Wednesday, September 14, 2016
Wednesday, December 9, 2015
Many people, myself included, re-use clear plastic juice containers for water storage after sanitizing them with an unscented chlorine bleach solution. Currently I have over 300 gallons of water stored in re-purposed containers and commercially produced bottled water. My preferred bottled water is Deer Park because it is not produced by reverse osmosis simply from another city's municipal water supply. It is advertised, at least, to actually come from natural springs in Pennsylvania.
I have been considering purchasing a 55 gallon blue barrel for additional water storage, however, if we had to leave, I could not take that water supply with us. It is simply too heavy. I decided that I currently have a sufficient quantity of water stored to carry me and my immediate family through the typical unexpected service interruptions. I still wanted something that gave me more quantity than what I have, and it needed to be relatively easily to transport in case we had to leave our home.
I could find five-gallon jugs with blue-tabbed pull-off tops that you removed to access the water, but I had watched a Sheriff's Disaster Preparation video that said it was better to have containers with screw tops on them to use for long term storage. After doing some searching for these screw top containers for a couple of months, I found five-gallon jugs available in a K-Mart retail store for $11.98 each. It did not appear that those tops were sealed on securely at the factory, so I didn't buy them. So I kept searching on and off and came upon some at, you guessed it, Walmart. They had four of the five-gallon jugs on the shelf in the water filter section, which is by the paint and light bulb aisles. I bought them all after reading the label and found that they were "Made in the USA" and were BPA-free! In addition to those great facts, they only cost $6.94 each, had built-in handles, and the tops were shrink-wrapped onto the containers at the factory.That was much better than the $11.98 unsealed K-Mart ones that would have ended up having to be ordered online by me and picked up in the store because the manager wouldn't order them for me.
Now the reason that I wanted those in addition to my stored water is that I am going to sanitize them and keep them stored empty. When a natural event is on the way, such as a winter storm, hurricane, nor'easter or snowstorm, I can fill them and have them ready just in case. When filled, they would sit out on the floor and not on a shelf, because by already having over 300 gallons of water stored, there is really no additional shelf space available. My water is stored on the second floor of our home in areas over top of the bearing walls of the first floor. I bought eleven of these, so now I can easily take the equivalent of a 55 gallon drum of water with us if we have to leave.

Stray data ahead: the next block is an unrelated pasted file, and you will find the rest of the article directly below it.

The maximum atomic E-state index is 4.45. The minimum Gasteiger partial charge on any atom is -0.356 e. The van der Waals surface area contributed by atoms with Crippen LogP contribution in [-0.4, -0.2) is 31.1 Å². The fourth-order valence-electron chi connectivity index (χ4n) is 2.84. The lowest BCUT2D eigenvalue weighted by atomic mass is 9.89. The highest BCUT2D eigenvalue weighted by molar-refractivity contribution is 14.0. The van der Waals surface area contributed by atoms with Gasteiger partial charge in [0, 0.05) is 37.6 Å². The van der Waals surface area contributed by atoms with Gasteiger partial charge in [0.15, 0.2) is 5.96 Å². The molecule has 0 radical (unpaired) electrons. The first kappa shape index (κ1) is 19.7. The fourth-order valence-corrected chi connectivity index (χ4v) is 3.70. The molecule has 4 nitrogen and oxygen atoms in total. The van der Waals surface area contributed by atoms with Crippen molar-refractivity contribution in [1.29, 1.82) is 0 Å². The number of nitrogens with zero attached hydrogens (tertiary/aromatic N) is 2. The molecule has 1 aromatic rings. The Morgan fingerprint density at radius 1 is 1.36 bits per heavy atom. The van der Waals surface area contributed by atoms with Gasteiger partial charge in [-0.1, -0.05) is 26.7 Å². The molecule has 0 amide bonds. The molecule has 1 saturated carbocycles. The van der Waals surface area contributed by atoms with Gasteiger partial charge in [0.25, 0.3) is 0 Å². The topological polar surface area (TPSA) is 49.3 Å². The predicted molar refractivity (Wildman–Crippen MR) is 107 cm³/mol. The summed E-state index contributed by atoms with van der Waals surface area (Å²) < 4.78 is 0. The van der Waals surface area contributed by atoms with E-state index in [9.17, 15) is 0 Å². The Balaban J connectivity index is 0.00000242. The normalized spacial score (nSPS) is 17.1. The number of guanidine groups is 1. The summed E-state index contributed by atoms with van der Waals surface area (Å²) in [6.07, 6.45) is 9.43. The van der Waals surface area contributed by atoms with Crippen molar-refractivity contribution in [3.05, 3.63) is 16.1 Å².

Here is a picture of some of the containers and the label information:
I compared the cost and ease of the use of these jugs against "water-boxes" that are available at many online preparedness stores. When comparing cost, they are within a few cents of each other. But when it comes to ease of use and confidence that it won't leak, these Walmart jugs beat the water-boxes hands down! Some of the sellers even say that when filling the containers, to be careful and not get water on the boxes. What does that tell you! When cardboard gets exposed to moisture, it soaks it up like a sponge. But the problem is that if one water box leaks, most of the surrounding water boxes will be exposed to the moisture, and the potential for losing the integrity of the cardboard of all of those boxes is very high. Who would want to have to be constantly wondering about the integrity of their stored water supply? If you have ever tried to pick up a water-soaked cardboard box, you will recall that it turns mushy, almost slimy, and then completely comes apart. Then it would be like trying to pick up a five-gallon water-filled balloon, except the Mylar won't stretch. It will either tear at the points of contact with your fingers or just split at the seams when you end up dropping it. Either way, it isn't a good situation.